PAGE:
Some years were quieter celebrations, but just as ceremonial. Even watching them on my own, I bowed to the sense of occasion. I lined up my time-honored snacks, burrowed under my favorite quilt and glued myself to the proceedings, shouting at the screen the entire time.
Was Baz Luhrmann’s take on Fitzgerald’s The Great Gatsby perfect? Maybe not, but it was visionary, and (for me) unforgettable. With all t...
It's 3 a.m. The lights come up. The magic is over. The waiters are cleaning up, and Ang Lee and I are the last ones eating sliders and still chatting.
This week brought the annual post-Oscars debate about whether the show was offensive, boring, edgy, too long, or all of the above. The reviews for DC's mishandling of the sequester were less divided, with pretty much everyone agreeing that it's a self-inflicted disaster -- one President Obama called "dumb," "arbitrary," "unnecessary," and "inexcusable." Alternatives from both sides of the aisle were voted down, but the right solution -- repealing the jobs-and-growth-killing budget cuts -- wasn't even considered. Meanwhile, at least one new job opening was created this week, as ex-Pope Benedict spent the first night of his retirement watching TV reports about his departure. Hopefully he skipped over Bob Woodward's pathetic media appearances, in which he turned a polite email exchange between friends into a threat, or stories about Justice Scalia calling the Voting Rights Act a "racial entitlement" -- a statement far more offensive than anything said during the Oscars. Talk about "seeing a boob."
The Oscars are a ship without a sail. Year after year, they keep trying new hosts, new approaches, but it's been a long time since they hit it out of the park. In fact I can't remember when... the '90s?
I was offended last week. As an Academy member, as the child of former Academy members and as a woman, I expected more from the best that the movie business has to offer. The Oscars are about honoring art and artists. It is not supposed to be a cheesy vaudeville show.
Forget Harvey Weinstein (after all, Jennifer Lawrence did); the real kingmaker at the Academy Awards is John Goodman. The 60-year-old actor has become a regular at the Oscars over the last two years, this despite not being nominated himself. Goodman was a co-star in "The Artist," which won Best Picture last year, and "Argo," which won Best Picture this year. As Blackbook's Tyler Coates wrote earlier this week, Goodman is "the biggest ticket to getting an Oscar for Best Picture." That's good news for the five films Goodman is scheduled to appear in this year. Which John Goodman movie will win Best Picture in 2014?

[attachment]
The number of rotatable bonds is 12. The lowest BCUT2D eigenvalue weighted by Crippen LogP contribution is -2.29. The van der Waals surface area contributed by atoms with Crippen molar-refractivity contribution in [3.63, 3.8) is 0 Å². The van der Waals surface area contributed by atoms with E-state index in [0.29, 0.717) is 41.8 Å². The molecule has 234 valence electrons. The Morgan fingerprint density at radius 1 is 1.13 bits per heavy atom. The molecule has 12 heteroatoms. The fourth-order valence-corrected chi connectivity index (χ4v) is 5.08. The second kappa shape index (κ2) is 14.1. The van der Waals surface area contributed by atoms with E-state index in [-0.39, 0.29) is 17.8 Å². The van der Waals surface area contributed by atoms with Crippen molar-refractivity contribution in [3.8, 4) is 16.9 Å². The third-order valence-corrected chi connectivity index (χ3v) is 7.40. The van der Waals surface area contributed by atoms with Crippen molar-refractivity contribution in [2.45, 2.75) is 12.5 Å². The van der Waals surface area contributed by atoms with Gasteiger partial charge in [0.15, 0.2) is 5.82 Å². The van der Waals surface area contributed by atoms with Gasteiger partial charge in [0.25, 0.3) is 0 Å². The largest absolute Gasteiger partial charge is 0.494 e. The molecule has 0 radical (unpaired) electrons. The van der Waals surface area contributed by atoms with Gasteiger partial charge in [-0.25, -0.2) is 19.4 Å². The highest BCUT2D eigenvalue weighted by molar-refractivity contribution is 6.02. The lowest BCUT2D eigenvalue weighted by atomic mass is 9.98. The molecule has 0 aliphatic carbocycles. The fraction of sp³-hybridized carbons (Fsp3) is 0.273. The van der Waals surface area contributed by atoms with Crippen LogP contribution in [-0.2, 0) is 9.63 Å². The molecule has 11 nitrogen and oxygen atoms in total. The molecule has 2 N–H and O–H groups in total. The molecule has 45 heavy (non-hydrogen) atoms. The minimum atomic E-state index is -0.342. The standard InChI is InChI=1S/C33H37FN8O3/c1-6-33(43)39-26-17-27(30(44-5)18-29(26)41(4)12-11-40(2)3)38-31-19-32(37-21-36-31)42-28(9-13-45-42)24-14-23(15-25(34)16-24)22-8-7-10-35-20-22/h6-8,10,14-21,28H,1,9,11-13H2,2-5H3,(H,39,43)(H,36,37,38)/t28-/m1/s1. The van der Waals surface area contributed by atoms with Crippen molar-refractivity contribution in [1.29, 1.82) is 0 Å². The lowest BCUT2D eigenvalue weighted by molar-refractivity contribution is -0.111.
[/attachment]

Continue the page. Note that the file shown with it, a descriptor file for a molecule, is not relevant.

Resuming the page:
Searching for Sugar Man won the Academy Award for best documentary. In South Africa there is significant debate about whether or not the documentary overstates the role of Sixto Rodriguez in liberating the minds of South Africans. What truths did he help to surface?
Why did anyone think that on a night that is supposed to honor the best of Hollywood, a town that has broken so many barriers and moved us forward in so many ways, banal sexist, racist and anti-Semitic jokes would be funny and appropriate?
If you watched the 85th Annual Academy Awards, you'd know that they took the 2012 season out with a bang. Here, I'll reminisce on my top 10 favorite moments of the Oscars. Let the countdown begin!
Here are two punch lines that remind us of Lincoln's death. One worked for most, the other only for a minority. It had nothing to do with sensitivity about Lincoln's passing, rather it was the approach.
If you've ever seen Family Guy than you knew it was almost guaranteed that Seth MacFarlane was poised to offend lots of people. After all, isn't that why Family Guy is so wildly popular?
Ben so brilliantly reminded us all that life is a dead end when you hold grudges, and although it is difficult, in order to succeed you cannot be stubborn.
After the Oscar winners accept their awards and deal with the TV people, they come to the Press Room and answer questions from the written press, radio and international media. Here are my five favorite backstage comments of the night.
Seth MacFarlane's Oscars performance failed less because of racism, sexism, and homophobia than because he forgot what satire is and how it works. The satiric genius of late-night icons like Johnny Carson and beloved fictional curmudgeons like Archie Bunker has been lost in a sea of mindless snark.